UBC Theses and Dissertations
UBC Theses and Dissertations
Study of factors affecting exploitation of Pacific salmon in the Canadian gantlet fishery of Juan de Fuca Strait. Argue, Alexander W.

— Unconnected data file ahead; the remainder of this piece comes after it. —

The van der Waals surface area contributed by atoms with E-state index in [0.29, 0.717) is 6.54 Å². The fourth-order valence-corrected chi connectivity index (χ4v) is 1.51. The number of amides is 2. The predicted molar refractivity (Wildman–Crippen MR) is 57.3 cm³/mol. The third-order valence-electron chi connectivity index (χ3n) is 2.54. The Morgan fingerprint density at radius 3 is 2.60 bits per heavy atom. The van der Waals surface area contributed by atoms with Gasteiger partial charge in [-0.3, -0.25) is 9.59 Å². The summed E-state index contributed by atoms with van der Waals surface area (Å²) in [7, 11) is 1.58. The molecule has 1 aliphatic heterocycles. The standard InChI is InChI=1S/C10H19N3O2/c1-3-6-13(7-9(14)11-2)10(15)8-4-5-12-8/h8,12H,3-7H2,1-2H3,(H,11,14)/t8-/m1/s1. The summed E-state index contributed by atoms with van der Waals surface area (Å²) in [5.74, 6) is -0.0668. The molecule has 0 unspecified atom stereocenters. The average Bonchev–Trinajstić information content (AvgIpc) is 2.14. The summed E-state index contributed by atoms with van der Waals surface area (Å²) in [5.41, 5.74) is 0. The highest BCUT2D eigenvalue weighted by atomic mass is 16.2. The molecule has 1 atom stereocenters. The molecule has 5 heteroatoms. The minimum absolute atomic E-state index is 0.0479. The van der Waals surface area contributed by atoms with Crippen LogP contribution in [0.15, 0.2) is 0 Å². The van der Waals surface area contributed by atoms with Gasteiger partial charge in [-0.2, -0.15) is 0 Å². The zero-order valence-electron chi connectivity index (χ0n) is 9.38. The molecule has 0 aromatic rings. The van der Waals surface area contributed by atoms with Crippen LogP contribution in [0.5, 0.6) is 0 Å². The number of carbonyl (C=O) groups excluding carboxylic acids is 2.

North American Pacific salmon (Oncorhynchus spp.) are heavily exploited in coastal fisheries of the gantlet class (Paulik and Greenough, 1966). The Canadian fishery of Juan de Fuca Strait, British Columbia, is a particularly complex example involving four gear types: gillnet, seine, troll and sport which harvest, at various times, large numbers of all salmon species. Because salmon are highly available to fishing gears, exploitation must be carefully regulated. This study, based on various field data and catch statistics, documents factors affecting exploitation: seasonal timing of exploitable salmon, distribution and amount of fishing gear, relative gear efficiency, accessibility of salmon to the gear, vulnerability of salmon to the gear. All species and gears are covered to varying degrees. Each species has a characteristic seasonal timing, but species vary in run duration and timing consistency between years. There are considerable overlaps in species timing which complicate intraseasonal management. In general sockeye (O. nerka) enter in July and August followed by pink (O. gorbuscha) from mid-August to early September, coho (O. kisutch) in September, and chum (O. keta) in October. Chinook (O. tshawytscha) migrations intermingle with all species. Additionally, chinook and coho are exploited on oceanic migrations. Fishing gears are distributed over ninety linear miles from the Bonilla-Tatoosh net line to Victoria. During the August-October net fishery seines fish within five to ten miles of the net line; gillnets fish offshore, from the net line to Sheringham Point, the eastern commercial boundary. Sports fishermen are clumped near shore, east of Sheringham Point, in close proximity to launching or marina facilities. Gear types showed obvious overall differences in relative gear efficiency, based on catch and effort statistics from two or more gear types operating at the same time in a particular area. For example on coho, one seine equals 265 sport units; one gillnet, 63 sport units; and one troller, 8 sport units. Migrating salmon of all species favoured offshore Canadian waters except near Sooke; all species avoided waters east of Race Rocks where 30 per cent of the sport fleet fishes, the discrepancy was least pronounced for chinook. Based on troll catches using standardized gear, coho favoured surface waters above 27 meters; chinook were most abundant below 36 meters. During periods of spawning migration activity, all species favoured the 18-36 meter depth stratum. Gillnets were directionally size selective for all species, but direction and intensity of selection varied between species and between months within species. Because fleet mesh distribution remains relatively constant each year, changes in fish size will have a pronounced effect on gillnet exploitation. Troll gear was species and size selective; however of importance, subtle fishing techniques have a significant effect on selectivity of lures and may be a serious source of bias in empirical lure studies. Coho decreased in susceptibility to hook and line gear between mid-August and mid-September, apparently due to decreased feeding intensity; this has the effect of lowering hook and line catch success for constant abundance. Future studies on lure selection should stress selective mechanisms rather than empirical description. The complexity of inter seasonal and intraseasonal management strategies applicable to the Juan de Fuca fishery undoubtedly are best studied using techniques of systems analysis. However, present gantlet fishery simulation models (Royce et al., 1963; Paulik and Greenough, 1966, detailed in Greenough, MS 1967), although highly sophisticated, lack sufficient generality for direct application to the Juan de Fuca situation.
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